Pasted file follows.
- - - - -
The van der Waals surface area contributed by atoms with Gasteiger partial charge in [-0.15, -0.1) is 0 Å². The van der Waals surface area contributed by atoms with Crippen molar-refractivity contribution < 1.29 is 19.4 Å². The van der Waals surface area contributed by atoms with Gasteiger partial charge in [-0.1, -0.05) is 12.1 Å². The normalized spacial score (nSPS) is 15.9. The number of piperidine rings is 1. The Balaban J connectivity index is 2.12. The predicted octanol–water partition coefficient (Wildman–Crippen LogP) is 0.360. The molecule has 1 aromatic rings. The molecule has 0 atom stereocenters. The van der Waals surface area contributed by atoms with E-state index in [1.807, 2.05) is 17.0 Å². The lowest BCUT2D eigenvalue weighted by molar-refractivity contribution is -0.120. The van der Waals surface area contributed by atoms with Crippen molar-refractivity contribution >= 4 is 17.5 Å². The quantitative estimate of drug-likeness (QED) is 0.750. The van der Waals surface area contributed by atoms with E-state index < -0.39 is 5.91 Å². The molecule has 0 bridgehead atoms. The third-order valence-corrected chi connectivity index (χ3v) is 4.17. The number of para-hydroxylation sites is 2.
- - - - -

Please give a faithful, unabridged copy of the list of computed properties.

The van der Waals surface area contributed by atoms with Gasteiger partial charge in [-0.15, -0.1) is 0 Å². The van der Waals surface area contributed by atoms with Crippen molar-refractivity contribution < 1.29 is 19.4 Å². The van der Waals surface area contributed by atoms with Gasteiger partial charge in [-0.1, -0.05) is 12.1 Å². The normalized spacial score (nSPS) is 15.9. The number of piperidine rings is 1. The Balaban J connectivity index is 2.12. The predicted octanol–water partition coefficient (Wildman–Crippen LogP) is 0.360. The molecule has 1 aromatic rings. The molecule has 0 atom stereocenters. The van der Waals surface area contributed by atoms with E-state index in [1.807, 2.05) is 17.0 Å². The lowest BCUT2D eigenvalue weighted by molar-refractivity contribution is -0.120. The van der Waals surface area contributed by atoms with Crippen molar-refractivity contribution >= 4 is 17.5 Å². The quantitative estimate of drug-likeness (QED) is 0.750. The van der Waals surface area contributed by atoms with E-state index < -0.39 is 5.91 Å². The molecule has 0 bridgehead atoms. The third-order valence-corrected chi connectivity index (χ3v) is 4.17. The number of para-hydroxylation sites is 2.